Tue, Aug 30, 2005 - Page 2 News List

A new look at the GIO and its task

Government Information Office (GIO) Minister Pasuya Yao (姚文智) has been on the job for five months. After working as a print journalist and then Premier Frank Hsieh's (謝長廷) spokesman and deputy secretary-general during Hsieh's term as Kaohsiung mayor, Yao is full of fresh ideas, and wants to restructure the GIO while also hoping that he will be its last minister. Regarding the recent debate on renewing the operation licenses of local TV stations, he told `Taipei Times' staff reporter Jimmy Chuang that many people do not understand the story behind the scenes

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Government Information Office Minister Pasuya Yao.

PHOTO: LIU HSIN-TEH, TAIPEI TIMES

Taipei Times: There were so many arguments in favor and against the GIO's decision to renew the operating licenses of certain television stations. Will the GIO do something differently or carry out new policies when these licenses are due again in six years?

Pasuya Yao: The GIO will not be the government office in charge of renewing the licenses in six years, I hope. We are looking forward to the establishment of the National Communications Committee (NCC), and are hoping that lawmakers will help draft the laws to establish the organization as soon as possible.

In the meantime, we are also hoping that the NCC will win the public's trust and support. Only the public's trust and support will neutralize the organization and help NCC officials avoid potential criticism or complaints when they are carrying out their responsibilities in the future. I strongly doubt whether future NCC members could do a better job than what the GIO is doing right now, if the NCC does not win the public's trust and support.

To win that trust and support, politics must be withdrawn from the organization. Some have suggested that NCC membership must be distributed to different parties according to an appropriate ratio. I think these kinds of suggestions will not be used. Just simply leave a free and independent space for real professionals to be able to do their work. That is what I am hoping.

Speaking of which, the GIO actually renewed TV channels by following the current laws. The regulations on license renewal are merely a constant reminder to local media workers that we shall maintain a moral attitude toward this business. This does not have to do with freedom of speech or politics.

TT: Some TV owners whose renewal applications were rejected have been complaining. How do you cope with that?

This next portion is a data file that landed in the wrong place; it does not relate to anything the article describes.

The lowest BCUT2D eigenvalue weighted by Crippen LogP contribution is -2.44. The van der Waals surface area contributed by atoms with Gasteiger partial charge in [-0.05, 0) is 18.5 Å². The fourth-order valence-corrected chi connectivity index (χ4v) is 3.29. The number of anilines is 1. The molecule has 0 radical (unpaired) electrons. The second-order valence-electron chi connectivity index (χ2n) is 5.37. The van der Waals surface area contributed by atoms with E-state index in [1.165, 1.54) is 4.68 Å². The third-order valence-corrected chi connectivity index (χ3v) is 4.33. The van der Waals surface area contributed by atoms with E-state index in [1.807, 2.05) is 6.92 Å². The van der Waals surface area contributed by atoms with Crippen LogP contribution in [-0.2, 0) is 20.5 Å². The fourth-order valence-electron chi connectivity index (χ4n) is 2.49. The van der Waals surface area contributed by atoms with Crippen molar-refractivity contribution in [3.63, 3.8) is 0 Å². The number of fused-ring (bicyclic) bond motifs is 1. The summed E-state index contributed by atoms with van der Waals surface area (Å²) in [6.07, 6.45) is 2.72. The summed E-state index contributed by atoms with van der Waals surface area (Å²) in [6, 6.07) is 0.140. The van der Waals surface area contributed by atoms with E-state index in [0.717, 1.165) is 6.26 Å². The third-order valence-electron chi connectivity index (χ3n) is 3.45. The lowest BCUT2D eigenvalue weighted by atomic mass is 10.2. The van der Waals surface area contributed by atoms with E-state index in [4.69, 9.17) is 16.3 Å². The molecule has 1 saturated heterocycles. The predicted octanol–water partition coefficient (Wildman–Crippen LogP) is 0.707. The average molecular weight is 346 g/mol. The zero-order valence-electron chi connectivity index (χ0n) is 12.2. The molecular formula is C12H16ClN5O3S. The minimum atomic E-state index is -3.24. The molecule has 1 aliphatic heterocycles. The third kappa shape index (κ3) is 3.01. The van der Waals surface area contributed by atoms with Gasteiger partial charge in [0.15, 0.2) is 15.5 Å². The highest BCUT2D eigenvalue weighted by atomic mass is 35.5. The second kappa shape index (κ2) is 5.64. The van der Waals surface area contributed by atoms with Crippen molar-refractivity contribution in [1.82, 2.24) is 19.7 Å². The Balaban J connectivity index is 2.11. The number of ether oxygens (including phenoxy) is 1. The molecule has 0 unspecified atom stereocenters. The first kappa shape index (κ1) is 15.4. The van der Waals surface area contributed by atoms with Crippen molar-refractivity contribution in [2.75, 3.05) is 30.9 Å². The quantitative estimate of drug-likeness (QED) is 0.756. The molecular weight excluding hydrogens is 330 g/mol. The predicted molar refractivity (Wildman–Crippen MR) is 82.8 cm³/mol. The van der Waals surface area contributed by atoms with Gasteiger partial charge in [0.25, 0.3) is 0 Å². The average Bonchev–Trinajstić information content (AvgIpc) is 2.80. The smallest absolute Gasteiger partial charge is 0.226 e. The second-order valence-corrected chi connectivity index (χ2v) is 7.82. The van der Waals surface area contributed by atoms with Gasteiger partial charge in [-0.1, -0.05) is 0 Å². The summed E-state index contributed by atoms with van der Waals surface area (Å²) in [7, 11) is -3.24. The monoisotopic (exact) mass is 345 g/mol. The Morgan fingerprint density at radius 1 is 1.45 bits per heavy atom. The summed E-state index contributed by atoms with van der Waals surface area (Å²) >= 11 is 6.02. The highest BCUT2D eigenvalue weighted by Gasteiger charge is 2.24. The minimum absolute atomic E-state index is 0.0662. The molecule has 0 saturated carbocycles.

Yao: These people do not understand. In addition to their constant violations of the law, they were rejected because the content of their programs described on their applications do not match what was really broadcast on the air over the past six years. That was why we decided not to continue their licenses.

TT: You've said that you're hoping to be the last GIO minister. Can you explain?

Yao: Yes. My biggest frustration is that even when I work hard, it is still easy for me to be the target of condemnation, because in the past the GIO used to be a government office that brainwashed the public. Such an office should now just be a part of history. The GIO's job shall be carried out by a neutral organization such as the NCC.

TT: Are the minister's duties similar to what you expected before you took the oath? Have you experienced more frustration or encouragement?

Yao: Promoting the local film industry has always been my priority as a minister. I have been working on it and my hard work has been recognized, too.

I love challenges. Challenges have inspired passion and courage in me. It is okay with me if there are complaints, because I will still carry out my promises, no matter what. It has been only five months since I've taken the oath. I still have time to prove that I am a man of my word.

TT: The Public Television Service is planning to apply for another four new channels, including foreign language channels. Is this really necessary?

Yao: I tell you, maybe this is not enough. We have more and more foreign spouses, foreign workers and foreign visitors. We have been receiving complaints from them that there aren't enough TV programs in their own language. If this problem is not solved, it will create more social problems because these foreigners also have their needs for daily entertainment. In addition, we also need more channels to promote our own cultural stuff. We need our voice to be heard.

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